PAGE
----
Concerns Over Program Allowing Facebook Users To Promote Friends’ Posts
redOrbit Staff & Wire Reports – Your Universe Online
On Friday, Facebook officials announced a new program that will allow users to pay to promote content posted by their friends, but the new service has almost immediately started raising privacy-related red flags amongst members of the media and users of the social network.
The reason people are concerned over the new program is that it does not require the permission of the person who originally published the posts, pictures, or videos that are being promoted, Sam Blum of The Guardian explained.
“Promoted posts don’t function outside of Facebook’s regular privacy settings, so people who can’t normally see a status update won’t be able to see posts that have been promoted,” Blum said. “Still, the new feature has already sparked privacy concerns because you don’t have to give your consent for a post to be promoted by one of your friends.”
“Facebook says it is rolling out the feature because there was demand for it,” added Jessica Guynn of the Los Angeles Times. “The feature is supposed to benefit users, allowing friends to draw attention to good deeds, achievements or milestones, such as fund-raising for a charity, starting a new job or having a baby“¦ [but] privacy watchdogs say the feature is yet another example of Facebook wresting control of users’ information and turning it into a commodity to be sold.”
There is no way to opt out of the service, Guynn said, and costs between $7 and $10 on average, according to SlashGear´s Shane McGlaun. A gradual rollout of the service began last week, but in order for users to take advantage of it, members of the social network must have no more than 5,000 total friends and subscribers.
“If your friend or page meets that condition, the drop-down arrow next to a post will have the option to sponsor it,” McGlaun said. “The way that privacy settings work is if the page for the person whose post you want to promote is set to only allow friends to view it, only more of their friends will be able to view it when you promote the post, in other words no strangers.”
According to TechCrunch writer Josh Constine, the new service builds upon the promoted posts program first launched in the US by Facebook in October. That feature allows members of the social network to pay to promote their own content, as the average Facebook message is only seen by approximately 16-percent of the people on a user´s friend list.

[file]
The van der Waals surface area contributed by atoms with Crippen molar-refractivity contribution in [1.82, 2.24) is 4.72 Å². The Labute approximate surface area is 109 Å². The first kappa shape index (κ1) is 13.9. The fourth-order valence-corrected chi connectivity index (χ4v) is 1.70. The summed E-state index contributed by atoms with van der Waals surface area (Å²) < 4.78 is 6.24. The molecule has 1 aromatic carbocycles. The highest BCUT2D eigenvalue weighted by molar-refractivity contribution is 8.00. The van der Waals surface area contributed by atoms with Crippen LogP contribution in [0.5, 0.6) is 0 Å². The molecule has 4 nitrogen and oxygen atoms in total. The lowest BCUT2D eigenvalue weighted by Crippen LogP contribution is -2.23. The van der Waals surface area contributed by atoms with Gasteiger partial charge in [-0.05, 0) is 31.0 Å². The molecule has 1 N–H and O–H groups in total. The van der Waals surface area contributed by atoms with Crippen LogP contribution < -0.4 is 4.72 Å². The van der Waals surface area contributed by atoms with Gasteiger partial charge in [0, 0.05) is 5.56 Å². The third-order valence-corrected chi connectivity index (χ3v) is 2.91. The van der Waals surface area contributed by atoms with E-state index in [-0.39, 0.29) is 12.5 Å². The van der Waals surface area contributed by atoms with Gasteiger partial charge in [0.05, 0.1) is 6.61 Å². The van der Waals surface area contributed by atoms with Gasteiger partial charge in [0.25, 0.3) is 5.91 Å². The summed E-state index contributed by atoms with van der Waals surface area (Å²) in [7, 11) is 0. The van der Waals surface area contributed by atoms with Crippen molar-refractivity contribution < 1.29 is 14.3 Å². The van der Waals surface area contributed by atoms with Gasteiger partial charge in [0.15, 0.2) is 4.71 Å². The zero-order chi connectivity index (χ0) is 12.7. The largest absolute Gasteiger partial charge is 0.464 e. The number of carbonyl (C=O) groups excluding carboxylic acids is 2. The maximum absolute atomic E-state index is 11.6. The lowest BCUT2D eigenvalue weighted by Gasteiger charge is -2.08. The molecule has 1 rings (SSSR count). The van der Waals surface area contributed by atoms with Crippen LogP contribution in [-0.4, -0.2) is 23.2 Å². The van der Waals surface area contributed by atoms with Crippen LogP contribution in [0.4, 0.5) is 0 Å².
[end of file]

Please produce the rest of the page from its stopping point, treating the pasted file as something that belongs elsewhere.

“Promoted Posts artificially boost your posts so they appear in the news feed to people Facebook wouldn´t have shown them to,” Constine explained. “The option has enraged some people, making them feel like they´re being extorted to communicate with their friends“¦ But there are real uses for Promoted Posts.”
“Now you can do the same for friends´ posts, or at least you´ll be able to soon,” he added. “When you see one you think deserves more attention, you can click the drop-down arrow next to a post to sponsor it, and it will reach a larger percentage of the original audience of the post. That means promoting a friend´s post won´t violate their privacy settings. If the post was set to only show up for their friends, your payment will just make it show up to more of their friends. If their post is publicly visible, your promotion could appear to your friends, too.”
Bianca Bosker, Executive Tech Editor of the Huffington Post, sees things differently.
“The expansion of Facebook’s Promoted Posts marks another attempt by the social network to make money off its users’ relationships and cut through the clutter in the Facebook news feed,” she said in a recent article.
“In the year since Facebook announced its plans to go public, the social network has systematically introduced a slew of tools aimed at getting its members to buy things directly from the social network,” she added. “The social network is increasingly keen to turn its members into customers, and has been working to collect its users’ credit card information alongside Instagram photos and wedding albums.”